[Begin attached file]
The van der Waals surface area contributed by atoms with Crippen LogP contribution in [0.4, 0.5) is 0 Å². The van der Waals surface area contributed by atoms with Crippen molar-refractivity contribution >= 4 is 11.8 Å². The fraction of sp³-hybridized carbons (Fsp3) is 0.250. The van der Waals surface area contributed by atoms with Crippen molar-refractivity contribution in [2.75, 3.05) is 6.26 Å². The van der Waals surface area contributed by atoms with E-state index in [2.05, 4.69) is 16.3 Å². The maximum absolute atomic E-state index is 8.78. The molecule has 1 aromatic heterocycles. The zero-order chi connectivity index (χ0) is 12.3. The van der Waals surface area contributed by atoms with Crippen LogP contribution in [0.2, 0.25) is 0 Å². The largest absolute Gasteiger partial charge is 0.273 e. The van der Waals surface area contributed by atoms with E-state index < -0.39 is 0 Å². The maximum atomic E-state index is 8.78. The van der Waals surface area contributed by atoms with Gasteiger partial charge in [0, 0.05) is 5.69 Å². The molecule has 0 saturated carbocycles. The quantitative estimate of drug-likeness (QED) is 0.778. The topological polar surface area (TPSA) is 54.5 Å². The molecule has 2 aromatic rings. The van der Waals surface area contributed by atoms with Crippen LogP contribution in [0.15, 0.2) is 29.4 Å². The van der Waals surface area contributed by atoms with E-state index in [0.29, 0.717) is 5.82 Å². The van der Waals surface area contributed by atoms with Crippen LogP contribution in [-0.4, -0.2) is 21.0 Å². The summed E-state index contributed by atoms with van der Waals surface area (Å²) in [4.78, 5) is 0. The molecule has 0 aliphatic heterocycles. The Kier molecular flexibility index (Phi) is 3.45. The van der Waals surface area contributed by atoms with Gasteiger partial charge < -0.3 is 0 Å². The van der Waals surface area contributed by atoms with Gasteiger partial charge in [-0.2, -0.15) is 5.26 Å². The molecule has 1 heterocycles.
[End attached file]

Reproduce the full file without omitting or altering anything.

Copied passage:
The van der Waals surface area contributed by atoms with Crippen LogP contribution in [0.4, 0.5) is 0 Å². The van der Waals surface area contributed by atoms with Crippen molar-refractivity contribution >= 4 is 11.8 Å². The fraction of sp³-hybridized carbons (Fsp3) is 0.250. The van der Waals surface area contributed by atoms with Crippen molar-refractivity contribution in [2.75, 3.05) is 6.26 Å². The van der Waals surface area contributed by atoms with E-state index in [2.05, 4.69) is 16.3 Å². The maximum absolute atomic E-state index is 8.78. The molecule has 1 aromatic heterocycles. The zero-order chi connectivity index (χ0) is 12.3. The van der Waals surface area contributed by atoms with Crippen LogP contribution in [0.2, 0.25) is 0 Å². The largest absolute Gasteiger partial charge is 0.273 e. The van der Waals surface area contributed by atoms with E-state index < -0.39 is 0 Å². The maximum atomic E-state index is 8.78. The van der Waals surface area contributed by atoms with Gasteiger partial charge in [0, 0.05) is 5.69 Å². The molecule has 0 saturated carbocycles. The quantitative estimate of drug-likeness (QED) is 0.778. The topological polar surface area (TPSA) is 54.5 Å². The molecule has 2 aromatic rings. The van der Waals surface area contributed by atoms with Crippen LogP contribution in [0.15, 0.2) is 29.4 Å². The van der Waals surface area contributed by atoms with E-state index in [0.29, 0.717) is 5.82 Å². The van der Waals surface area contributed by atoms with Crippen LogP contribution in [-0.4, -0.2) is 21.0 Å². The summed E-state index contributed by atoms with van der Waals surface area (Å²) in [4.78, 5) is 0. The molecule has 0 aliphatic heterocycles. The Kier molecular flexibility index (Phi) is 3.45. The van der Waals surface area contributed by atoms with Gasteiger partial charge < -0.3 is 0 Å². The van der Waals surface area contributed by atoms with Gasteiger partial charge in [-0.2, -0.15) is 5.26 Å². The molecule has 1 heterocycles.